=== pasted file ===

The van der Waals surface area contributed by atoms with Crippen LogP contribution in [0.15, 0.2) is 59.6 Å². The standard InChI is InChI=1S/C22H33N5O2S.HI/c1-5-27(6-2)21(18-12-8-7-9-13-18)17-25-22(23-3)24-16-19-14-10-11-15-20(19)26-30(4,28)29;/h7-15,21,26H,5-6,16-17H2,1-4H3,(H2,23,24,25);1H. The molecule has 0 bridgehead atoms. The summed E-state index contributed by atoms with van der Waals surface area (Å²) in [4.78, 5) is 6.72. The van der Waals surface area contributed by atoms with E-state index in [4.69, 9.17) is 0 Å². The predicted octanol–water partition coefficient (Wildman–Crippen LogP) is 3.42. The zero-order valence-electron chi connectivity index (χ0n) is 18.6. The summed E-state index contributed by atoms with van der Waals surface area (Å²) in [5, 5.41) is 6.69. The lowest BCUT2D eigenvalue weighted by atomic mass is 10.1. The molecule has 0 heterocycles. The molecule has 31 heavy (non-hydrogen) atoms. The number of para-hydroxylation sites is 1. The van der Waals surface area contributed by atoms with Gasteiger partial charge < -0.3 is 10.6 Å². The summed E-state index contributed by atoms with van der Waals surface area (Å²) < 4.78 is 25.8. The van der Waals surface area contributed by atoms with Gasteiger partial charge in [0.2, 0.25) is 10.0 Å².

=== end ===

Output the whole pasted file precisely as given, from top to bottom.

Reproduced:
The van der Waals surface area contributed by atoms with Crippen LogP contribution in [0.15, 0.2) is 59.6 Å². The standard InChI is InChI=1S/C22H33N5O2S.HI/c1-5-27(6-2)21(18-12-8-7-9-13-18)17-25-22(23-3)24-16-19-14-10-11-15-20(19)26-30(4,28)29;/h7-15,21,26H,5-6,16-17H2,1-4H3,(H2,23,24,25);1H. The molecule has 0 bridgehead atoms. The summed E-state index contributed by atoms with van der Waals surface area (Å²) in [4.78, 5) is 6.72. The van der Waals surface area contributed by atoms with E-state index in [4.69, 9.17) is 0 Å². The predicted octanol–water partition coefficient (Wildman–Crippen LogP) is 3.42. The zero-order valence-electron chi connectivity index (χ0n) is 18.6. The summed E-state index contributed by atoms with van der Waals surface area (Å²) in [5, 5.41) is 6.69. The lowest BCUT2D eigenvalue weighted by atomic mass is 10.1. The molecule has 0 heterocycles. The molecule has 31 heavy (non-hydrogen) atoms. The number of para-hydroxylation sites is 1. The van der Waals surface area contributed by atoms with Gasteiger partial charge < -0.3 is 10.6 Å². The summed E-state index contributed by atoms with van der Waals surface area (Å²) < 4.78 is 25.8. The van der Waals surface area contributed by atoms with Gasteiger partial charge in [0.2, 0.25) is 10.0 Å².